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The 3-Hour Web Site Plan – Part 2 of 3
 

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Building a profitable Web site can seem like a truly daunting task. How do you even start thinking about your Web site project?

In part 1 we discussed domain names, logos and the buy vs. build question.

In part 2 of our 3-Hour Web Site Plan, we'll discuss three major elements of your Web site planning – your design, structure and content.

We're breaking down the 10 essential elements of a Web site plan, and pinpointing the fundamental decisions you'll need to make based on your goals and your resources. The direction you choose for each of these 10 essentials will form the foundation for your Web site and enable you to move on to getting your Web site done with the confidence that you have the right plan in place.

Let us know in the comments which way you chose and other fundamental decisions you've faced in your Web site projects.


4. Design – Don't *overspend* on design. Design is important but you want to spend a significant amount of your time and money on other elements of your site to make sure the site is profitable and meets the goals you've set. Generally avoid a home-grown visual site design if you're not a Web site designer. We find that home grown designs usually leave business owners very unsatisfied and take up an inordinate amount of time so…

The decision: Use a design template? Or get a custom design? Design templates have come a LONG way. Some of them are still terrible but some are fantastic and can be purchased for less than $100. In addition to the price, the benefit of a template is you see exactly what you're getting right from the beginning and you can work with a designer if desired to have the template customized or tweaked. The benefit of a custom design is you have the opportunity for a completely new creation, however it will be more time consuming and a little riskier.

5. Structure – What will your pages be and how will they be organized and linked together? For most service oriented businesses a simple 5-10 page Web site is plenty – especially if you're just starting out. If you plan to sell things online you will probably need a lot more including product categories and policy pages.

Make sure you decide your site sections based on what makes sense to your customers. Build a "Site Map" using PowerPoint to determine what your pages will be and how they'll be connected.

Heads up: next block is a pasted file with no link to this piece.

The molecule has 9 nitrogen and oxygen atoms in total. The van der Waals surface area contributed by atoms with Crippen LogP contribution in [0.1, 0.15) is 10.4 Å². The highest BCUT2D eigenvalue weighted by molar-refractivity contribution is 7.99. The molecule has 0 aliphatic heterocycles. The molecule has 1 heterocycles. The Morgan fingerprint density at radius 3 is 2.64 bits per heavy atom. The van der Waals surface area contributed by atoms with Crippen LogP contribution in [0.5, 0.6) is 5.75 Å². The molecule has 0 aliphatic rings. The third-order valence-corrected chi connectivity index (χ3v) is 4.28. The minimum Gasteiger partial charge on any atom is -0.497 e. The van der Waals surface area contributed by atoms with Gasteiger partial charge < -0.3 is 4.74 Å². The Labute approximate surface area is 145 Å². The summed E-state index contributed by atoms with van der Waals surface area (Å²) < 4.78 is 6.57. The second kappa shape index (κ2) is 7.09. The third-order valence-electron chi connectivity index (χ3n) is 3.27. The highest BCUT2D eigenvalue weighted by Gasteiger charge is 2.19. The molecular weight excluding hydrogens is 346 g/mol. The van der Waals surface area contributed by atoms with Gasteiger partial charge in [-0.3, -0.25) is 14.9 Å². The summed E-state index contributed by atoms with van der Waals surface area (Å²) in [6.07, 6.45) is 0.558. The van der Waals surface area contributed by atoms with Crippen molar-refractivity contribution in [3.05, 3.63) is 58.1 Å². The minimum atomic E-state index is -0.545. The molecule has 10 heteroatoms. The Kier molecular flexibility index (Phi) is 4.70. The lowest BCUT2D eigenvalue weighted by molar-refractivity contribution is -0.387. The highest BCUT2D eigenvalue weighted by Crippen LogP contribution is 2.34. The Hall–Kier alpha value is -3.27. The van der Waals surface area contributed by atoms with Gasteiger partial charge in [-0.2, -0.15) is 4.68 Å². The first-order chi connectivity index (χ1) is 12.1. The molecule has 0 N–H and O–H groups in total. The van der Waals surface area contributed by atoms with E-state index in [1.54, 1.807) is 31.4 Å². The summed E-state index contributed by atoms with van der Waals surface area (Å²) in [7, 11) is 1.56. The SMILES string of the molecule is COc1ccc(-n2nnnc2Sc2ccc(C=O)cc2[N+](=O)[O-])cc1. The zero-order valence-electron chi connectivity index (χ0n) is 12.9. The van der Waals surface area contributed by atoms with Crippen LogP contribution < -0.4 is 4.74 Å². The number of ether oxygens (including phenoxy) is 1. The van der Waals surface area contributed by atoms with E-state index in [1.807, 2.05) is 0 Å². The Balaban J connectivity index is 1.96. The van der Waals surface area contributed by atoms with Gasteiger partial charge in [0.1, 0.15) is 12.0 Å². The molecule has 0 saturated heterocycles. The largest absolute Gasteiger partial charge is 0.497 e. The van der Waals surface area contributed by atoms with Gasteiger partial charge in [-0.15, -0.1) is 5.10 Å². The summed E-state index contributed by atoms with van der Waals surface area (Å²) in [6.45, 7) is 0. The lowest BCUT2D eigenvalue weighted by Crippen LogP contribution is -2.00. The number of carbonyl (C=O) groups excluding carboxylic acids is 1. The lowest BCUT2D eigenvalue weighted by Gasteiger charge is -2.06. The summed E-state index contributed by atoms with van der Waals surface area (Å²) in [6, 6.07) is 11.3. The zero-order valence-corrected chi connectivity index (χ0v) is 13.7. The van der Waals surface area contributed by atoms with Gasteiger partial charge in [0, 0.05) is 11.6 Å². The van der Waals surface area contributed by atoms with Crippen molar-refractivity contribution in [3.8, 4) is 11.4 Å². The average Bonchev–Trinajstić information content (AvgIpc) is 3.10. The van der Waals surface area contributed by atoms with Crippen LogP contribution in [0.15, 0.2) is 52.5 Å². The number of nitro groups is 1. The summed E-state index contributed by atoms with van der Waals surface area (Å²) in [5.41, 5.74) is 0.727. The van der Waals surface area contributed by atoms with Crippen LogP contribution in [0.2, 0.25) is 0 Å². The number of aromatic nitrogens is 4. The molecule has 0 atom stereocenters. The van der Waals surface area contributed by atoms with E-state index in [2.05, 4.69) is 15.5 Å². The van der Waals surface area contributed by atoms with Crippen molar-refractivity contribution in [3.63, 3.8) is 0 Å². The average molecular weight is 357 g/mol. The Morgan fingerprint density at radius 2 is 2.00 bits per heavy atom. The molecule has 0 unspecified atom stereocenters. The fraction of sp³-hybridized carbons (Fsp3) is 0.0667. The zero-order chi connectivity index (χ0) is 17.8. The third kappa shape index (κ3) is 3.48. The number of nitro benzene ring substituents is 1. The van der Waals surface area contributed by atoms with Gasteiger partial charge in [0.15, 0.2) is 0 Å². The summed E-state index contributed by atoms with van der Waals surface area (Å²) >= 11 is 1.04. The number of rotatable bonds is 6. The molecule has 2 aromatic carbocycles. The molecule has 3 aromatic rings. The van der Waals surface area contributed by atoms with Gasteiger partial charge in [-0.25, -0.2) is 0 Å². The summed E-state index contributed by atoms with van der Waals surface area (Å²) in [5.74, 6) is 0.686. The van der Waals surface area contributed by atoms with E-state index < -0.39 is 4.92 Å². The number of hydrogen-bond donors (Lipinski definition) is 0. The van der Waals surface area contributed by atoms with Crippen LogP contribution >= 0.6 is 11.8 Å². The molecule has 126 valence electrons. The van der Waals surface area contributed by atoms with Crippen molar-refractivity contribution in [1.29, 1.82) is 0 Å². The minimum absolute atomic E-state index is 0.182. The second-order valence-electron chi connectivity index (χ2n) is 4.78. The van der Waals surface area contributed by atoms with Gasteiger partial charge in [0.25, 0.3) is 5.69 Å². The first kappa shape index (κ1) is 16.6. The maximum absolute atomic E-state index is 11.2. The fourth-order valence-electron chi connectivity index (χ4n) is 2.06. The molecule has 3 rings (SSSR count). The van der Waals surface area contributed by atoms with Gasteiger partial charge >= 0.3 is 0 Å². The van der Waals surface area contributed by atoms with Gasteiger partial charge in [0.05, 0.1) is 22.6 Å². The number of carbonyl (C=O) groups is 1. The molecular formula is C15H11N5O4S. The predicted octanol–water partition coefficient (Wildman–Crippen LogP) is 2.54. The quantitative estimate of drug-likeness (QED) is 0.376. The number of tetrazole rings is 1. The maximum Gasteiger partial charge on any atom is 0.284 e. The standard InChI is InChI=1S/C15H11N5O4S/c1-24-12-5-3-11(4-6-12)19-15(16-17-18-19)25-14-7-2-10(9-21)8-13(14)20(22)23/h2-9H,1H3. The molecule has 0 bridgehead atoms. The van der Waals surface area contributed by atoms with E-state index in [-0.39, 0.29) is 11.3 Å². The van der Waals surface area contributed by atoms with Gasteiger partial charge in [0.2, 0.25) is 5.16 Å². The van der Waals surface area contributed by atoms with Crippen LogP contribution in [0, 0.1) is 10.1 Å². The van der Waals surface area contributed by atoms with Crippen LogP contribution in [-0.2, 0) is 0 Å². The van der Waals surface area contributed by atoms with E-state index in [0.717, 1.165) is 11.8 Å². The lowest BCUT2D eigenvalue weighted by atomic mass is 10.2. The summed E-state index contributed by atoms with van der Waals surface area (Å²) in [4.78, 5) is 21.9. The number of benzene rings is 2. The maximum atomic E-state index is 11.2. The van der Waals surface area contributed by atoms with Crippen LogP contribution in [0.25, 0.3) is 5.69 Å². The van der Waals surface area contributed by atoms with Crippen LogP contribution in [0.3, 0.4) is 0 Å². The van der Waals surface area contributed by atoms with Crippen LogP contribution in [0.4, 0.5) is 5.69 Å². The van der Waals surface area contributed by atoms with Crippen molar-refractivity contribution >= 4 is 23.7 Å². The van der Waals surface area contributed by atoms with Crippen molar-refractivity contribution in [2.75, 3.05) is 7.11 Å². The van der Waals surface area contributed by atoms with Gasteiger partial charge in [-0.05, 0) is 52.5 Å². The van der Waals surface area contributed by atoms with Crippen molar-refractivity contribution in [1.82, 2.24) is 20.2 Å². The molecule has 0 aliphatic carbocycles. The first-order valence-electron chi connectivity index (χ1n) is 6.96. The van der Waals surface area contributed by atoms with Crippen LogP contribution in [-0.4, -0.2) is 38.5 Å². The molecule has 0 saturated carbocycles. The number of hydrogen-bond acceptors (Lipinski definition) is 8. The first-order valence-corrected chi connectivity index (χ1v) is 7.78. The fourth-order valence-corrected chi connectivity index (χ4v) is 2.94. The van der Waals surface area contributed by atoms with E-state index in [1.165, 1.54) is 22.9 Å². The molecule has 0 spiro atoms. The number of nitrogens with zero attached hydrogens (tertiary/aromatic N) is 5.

The decision: Basically try to be as clear and straightforward as possible with your site sections/navigation. Look at other Web sites to see what makes them successful or failures in this area and then try to do better!

6. Content – "Content" refers to your site's text and images. A few tried and true content tips:

' Write simple text that's easy to scan. Try not to "lift" text directly from pre-existing brochures without editing it for the Web.

' Focus on text that helps to answer the questions of your potential customer and includes a "call to action" on as many pages as possible.

' Include images in your site to break up the text if you can, but only if they are relevant images.

' Beware of "over-used" stock photos that you see on other Web sites, they usually make your site look generic and unoriginal.

' Using "royalty free images" helps keep costs manageable. A great resource is istockphoto.com.

The decision: Most business owners write copy and find images themselves. Alternately you can hire a designer to find images for you and hire a copywriter to write or edit your text for you. Expect this to add about 10-30 percent to the cost of your project if you hire.

Stay tuned for the 3rd and final part where we discuss construction options, hosting, e-mail, marketing & site maintenance!

In the mean time – get working and tell us what kinds of challenges you've faced making design structure and content decisions.

Last updated: Sep 2, 2008




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